On November 1, 2014, when I was 38, my husband and son told me goodbye. The ER doctors had let Mark know I probably wouldn't live through the night, so he brought Colin, who was 9, up to my hospital room. Colin had a tiny green stuffed whale he'd won at a carnival. He tucked it under my arm and gave me a kiss.

The last time I'd talked with my son, hardly 24 hours earlier, I was driving from the Boston airport to the Berkshires, where my best friend was getting married. As soon as we hung up, I dialed into a conference call. I'm a sports publicist, and my cell phone is like an appendage.

The wedding was picture-perfect. I gave the speech I'd memorized between calls in the car, and Mark and I danced our feet off. By the time we got back to our hotel, I was looking forward to spending the next day in bed reading the Sunday Times. And that's when my world imploded. A strange ticklish feeling came over me—as though I'd pushed a dandelion up my nose—and then everything went black. I could hear, but I couldn't see.

Mark says I started to flop around like a fish on dry land. I felt like I was underwater, trying to scream. My mind was telling me to move my feet or start crying, but my body couldn't comply. My words came out as grunts. I heard Mark call the front desk: "We need an ambulance. I think my wife is having a stroke."

The ER team confirmed his suspicion and gave me an anticoagulant to break up the blood clot and get oxygen to my brain. If you speak medicalese, I'd suffered an acute right middle cerebral artery ischemic stroke; in other words, a big piece of my right brain had died. The doctor told Mark that if I survived, I'd never be able to use my left side again—to walk, talk, or lift my arm.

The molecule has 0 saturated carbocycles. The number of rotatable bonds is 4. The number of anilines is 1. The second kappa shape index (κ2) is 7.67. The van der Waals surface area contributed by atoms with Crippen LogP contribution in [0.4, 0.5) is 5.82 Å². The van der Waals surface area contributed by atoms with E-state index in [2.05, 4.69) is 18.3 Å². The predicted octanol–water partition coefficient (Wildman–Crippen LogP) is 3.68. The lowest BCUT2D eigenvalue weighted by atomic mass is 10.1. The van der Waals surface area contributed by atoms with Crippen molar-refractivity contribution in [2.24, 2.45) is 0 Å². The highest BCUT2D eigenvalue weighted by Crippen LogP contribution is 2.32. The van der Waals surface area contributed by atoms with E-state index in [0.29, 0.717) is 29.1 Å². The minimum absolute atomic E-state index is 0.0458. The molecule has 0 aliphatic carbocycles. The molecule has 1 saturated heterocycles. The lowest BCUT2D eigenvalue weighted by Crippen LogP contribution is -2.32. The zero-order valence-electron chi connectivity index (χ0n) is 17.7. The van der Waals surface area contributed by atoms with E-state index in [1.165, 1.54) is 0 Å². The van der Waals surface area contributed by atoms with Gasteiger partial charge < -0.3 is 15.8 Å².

But I was young! And I didn't have a family history of strokes, although I've since learned that I do have a patent foramen ovale, a small hole between two chambers of my heart, which is more common among people around my age who have strokes. My doctors have never pinpointed exactly why the stroke occurred, though they've speculated that birth control pills and frequent flying may have contributed.

After a few weeks in the neurology ICU, I came home from the hospital. I knew it was a miracle that I'd defied my doctors' expectations (just call me Miracle Mer), but I had a long road to recovery ahead: I could walk, but I was practically dragging my left leg behind me. My whole left side felt numb. I worked with occupational and physical therapists to try to get my strength and balance back, doing lunges across the floor to rebuild my left leg muscles and bouncing a small rubber ball to work my left arm, with mixed success. To this day I still can't feel my left arm or hand.

But the changes went even deeper. Before, I'd been such a type A go-getter. Now I just wanted to sleep. I had lost my sense of time—I couldn't tell the difference between five minutes and two hours. My mouth drooped, and my words sounded jumbled, even to me. I couldn't participate in my own life.

One day in February, four months after the stroke, I met Colin's school bus at the end of our driveway. I thought his face would light up at the sight of me, but when he got off, he burst into tears. The kids on the bus had teased him. "You're still sick!" he said. I told him I was fine. "No, Mommy, you're not." I took a breath. "What's it going to take for you to believe that I am?" "I want it to be like before, when we'd play catch and ride our bikes together," Colin said. "I want you to run, Mom!"

Before the stroke, I'd run eight miles a day, but now the very idea seemed laughable—even insane. I'd struggled to muster enough energy just to get out of bed and down the driveway. And it felt selfish to add one more priority to my list when Mark was already taking care of the three of us and working full-time. But resisting Colin was impossible. And clearly the driven person I used to be was still somewhere inside me, because I decided that not only was I going to run again, I was going to check an item off my bucket list: run the New York City Marathon.

Training started the next day with a slow walk to the mailbox and back. I felt like I was dragging my feet through mud. I may have looked like I was taking a leisurely stroll, but there was nothing leisurely about it.